Oh, What A Day
by Amelia Kanan
I had just finished telling a woman “I’m so sorry but your “vases” made from plastic bottles smell like cigarette smoke and unfortunately, our consumers are just not into that” when another woman came inand asked about the art classes we offer. I did what I usually do: in my I-know-my-shit-but-am-still-really-nice voice told her that “We offer a large variety of classes from oils and watercolor to woodblocking and jewelry making.” I gave her the list of classes with descriptions, times and prices plus a registration form.
“You know, I used to do art.”
“Oh, wow. What kind?”
“Yeah, I had art everywhere. All over.”
I smiled and nodded. Not knowing how else to respond or really what she meant…at all.
“I was going to take it all to the Art Institute.”
“The school in Chicago? Were you going to apply?”
“No. The Detroit Art Institute.”
(Insert: tires screeching) First of all, it’s the Detroit Institute of Art and secondly…it’s a museum. I realized I could be dealing with a woman who may or may not be standing on the same stable ground as I was and I got a little scared. Not for my safety but since I’ve had my fair share of run-in’s with people of her kind, I know from experience that it is rarely a quick interaction. I had stuff to do (check my e-mail, arrange a shelf that was bothering me, talk to our display decorator who came in to visit us, organize something…anything…you get my drift) but I also could not be rude. Who was I to judge? She could be a brilliant artist that is tortured by her mind.
“Well, please read over all the classes and see if anything peaks your interest.”
“I will. I will and thank you thank you and thank the good Lord Jesus.”
That sealed the deal for me.
“Of course, it’s my pleasure and thank you for coming in.”
I turned and walked away while I heard her admiring out loud about a painting hanging on the wall. I had to see which one it was. I had to know what it was she was attracted to. Was she a mad artist? There was risk involved with my turn around-she could potentially see me, make eye contact and engage me in conversation again. Crap. What to do? Ehh, I’ll keep walking away.
“Do you know how much this one is?”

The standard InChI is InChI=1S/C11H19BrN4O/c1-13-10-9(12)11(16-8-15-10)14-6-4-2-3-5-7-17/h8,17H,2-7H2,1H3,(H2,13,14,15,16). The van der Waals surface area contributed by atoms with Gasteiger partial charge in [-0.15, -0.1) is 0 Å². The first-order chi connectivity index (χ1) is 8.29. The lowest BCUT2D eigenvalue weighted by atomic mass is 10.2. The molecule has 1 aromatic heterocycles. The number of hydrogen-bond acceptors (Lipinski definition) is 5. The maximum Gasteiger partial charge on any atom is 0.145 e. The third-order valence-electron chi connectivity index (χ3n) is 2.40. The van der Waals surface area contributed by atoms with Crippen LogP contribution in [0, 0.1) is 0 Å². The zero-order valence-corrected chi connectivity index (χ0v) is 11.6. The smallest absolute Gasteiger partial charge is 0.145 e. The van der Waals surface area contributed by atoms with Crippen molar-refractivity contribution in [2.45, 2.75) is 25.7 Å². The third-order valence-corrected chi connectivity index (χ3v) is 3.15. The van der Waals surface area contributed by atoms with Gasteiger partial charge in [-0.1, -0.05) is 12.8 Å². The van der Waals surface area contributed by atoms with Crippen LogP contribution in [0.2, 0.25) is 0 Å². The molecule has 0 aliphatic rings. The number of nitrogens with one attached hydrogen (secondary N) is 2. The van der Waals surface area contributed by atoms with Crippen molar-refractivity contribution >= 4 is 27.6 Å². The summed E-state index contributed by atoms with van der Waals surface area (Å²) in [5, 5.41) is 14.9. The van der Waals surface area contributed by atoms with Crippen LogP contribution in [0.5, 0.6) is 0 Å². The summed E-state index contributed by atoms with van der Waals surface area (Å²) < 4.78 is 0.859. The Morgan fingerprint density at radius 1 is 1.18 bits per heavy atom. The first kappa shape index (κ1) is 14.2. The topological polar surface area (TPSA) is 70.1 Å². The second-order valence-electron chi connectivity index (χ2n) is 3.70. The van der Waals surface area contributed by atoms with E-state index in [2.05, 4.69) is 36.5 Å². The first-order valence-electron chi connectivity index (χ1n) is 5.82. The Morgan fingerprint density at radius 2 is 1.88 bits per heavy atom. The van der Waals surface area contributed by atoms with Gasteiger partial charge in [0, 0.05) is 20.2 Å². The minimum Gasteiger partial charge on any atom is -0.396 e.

It was meant to be…I guess. I turned around and smiled so sweetly it would’ve melted any sane person’s heart. Her’s didn’t melt.
“Which one?” I asked, her pointing had no actual direction involved.
“That portrait up there. Isn’t it just beautiful. I mean, they say a picture is worth a thousand words and ain’t that the truth with that one?”
There was only one portrait in the general direction she was gesturing to and it was painted decades ago…and…could be seen as incredible if…your 15 year old child painted it. I know I know, art is “subjective” but there is “objective art” and this piece was not by “objective art” standards…quality art. Not to mention, the “artist”, has a poor understanding of pricing.
“Wow. That’s worth it.”
I smiled and nodded, again. Not really knowing how else to respond.
She then proceeded to wander around and point to other examples of art that, objectively, was not…you get what I’m saying (I don’t want to say it).
“200 bucks, for this painting?! Wow! I mean, someone painted that and it’s only 200?? Isn’t that amazing?”
I should probably mention that she yelling all of this.
She did this for 40 minutes. I was involved for 20 of those minutes, the other twenty minutes were filled with her verbal assessments and opinions to no one in particular She was fine in those twenty minutes…I, on the other hand…not so fine.
Eventually she left and as she did she said mumbled a prayer for the gallery and graciously thanked me again and again and asked for so many blessings upon me, my life and my friends and family. So…that was really nice of her.